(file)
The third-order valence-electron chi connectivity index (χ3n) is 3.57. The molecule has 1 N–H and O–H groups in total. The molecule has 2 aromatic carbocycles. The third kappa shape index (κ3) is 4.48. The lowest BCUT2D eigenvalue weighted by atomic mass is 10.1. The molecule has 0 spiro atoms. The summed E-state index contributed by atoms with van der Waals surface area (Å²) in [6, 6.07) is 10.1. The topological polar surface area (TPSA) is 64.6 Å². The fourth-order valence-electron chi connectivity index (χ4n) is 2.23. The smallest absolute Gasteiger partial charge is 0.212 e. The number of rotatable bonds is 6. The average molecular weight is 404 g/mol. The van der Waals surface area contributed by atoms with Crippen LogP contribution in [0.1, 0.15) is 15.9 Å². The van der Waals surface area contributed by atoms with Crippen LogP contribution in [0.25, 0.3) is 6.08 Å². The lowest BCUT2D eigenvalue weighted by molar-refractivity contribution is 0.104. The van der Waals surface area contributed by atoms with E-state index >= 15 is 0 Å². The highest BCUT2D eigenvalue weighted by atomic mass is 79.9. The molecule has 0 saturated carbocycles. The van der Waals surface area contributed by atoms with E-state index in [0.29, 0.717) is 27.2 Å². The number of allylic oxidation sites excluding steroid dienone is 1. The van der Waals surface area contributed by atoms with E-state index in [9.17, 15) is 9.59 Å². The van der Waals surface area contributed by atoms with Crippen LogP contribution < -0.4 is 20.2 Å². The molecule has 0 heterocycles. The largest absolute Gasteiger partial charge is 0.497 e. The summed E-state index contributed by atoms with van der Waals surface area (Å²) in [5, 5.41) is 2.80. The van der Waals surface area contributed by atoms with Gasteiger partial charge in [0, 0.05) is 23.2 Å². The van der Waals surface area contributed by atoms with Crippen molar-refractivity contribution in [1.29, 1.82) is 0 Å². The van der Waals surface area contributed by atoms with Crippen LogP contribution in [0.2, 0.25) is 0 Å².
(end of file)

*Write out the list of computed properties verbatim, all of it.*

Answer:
The third-order valence-electron chi connectivity index (χ3n) is 3.57. The molecule has 1 N–H and O–H groups in total. The molecule has 2 aromatic carbocycles. The third kappa shape index (κ3) is 4.48. The lowest BCUT2D eigenvalue weighted by atomic mass is 10.1. The molecule has 0 spiro atoms. The summed E-state index contributed by atoms with van der Waals surface area (Å²) in [6, 6.07) is 10.1. The topological polar surface area (TPSA) is 64.6 Å². The fourth-order valence-electron chi connectivity index (χ4n) is 2.23. The smallest absolute Gasteiger partial charge is 0.212 e. The number of rotatable bonds is 6. The average molecular weight is 404 g/mol. The van der Waals surface area contributed by atoms with Crippen LogP contribution in [0.1, 0.15) is 15.9 Å². The van der Waals surface area contributed by atoms with Crippen LogP contribution in [0.25, 0.3) is 6.08 Å². The lowest BCUT2D eigenvalue weighted by molar-refractivity contribution is 0.104. The van der Waals surface area contributed by atoms with E-state index >= 15 is 0 Å². The highest BCUT2D eigenvalue weighted by atomic mass is 79.9. The molecule has 0 saturated carbocycles. The van der Waals surface area contributed by atoms with E-state index in [0.29, 0.717) is 27.2 Å². The number of allylic oxidation sites excluding steroid dienone is 1. The van der Waals surface area contributed by atoms with E-state index in [9.17, 15) is 9.59 Å². The van der Waals surface area contributed by atoms with Crippen LogP contribution < -0.4 is 20.2 Å². The molecule has 0 heterocycles. The largest absolute Gasteiger partial charge is 0.497 e. The summed E-state index contributed by atoms with van der Waals surface area (Å²) in [5, 5.41) is 2.80. The van der Waals surface area contributed by atoms with Gasteiger partial charge in [0, 0.05) is 23.2 Å². The van der Waals surface area contributed by atoms with Crippen molar-refractivity contribution in [1.29, 1.82) is 0 Å². The van der Waals surface area contributed by atoms with Crippen LogP contribution in [0.2, 0.25) is 0 Å².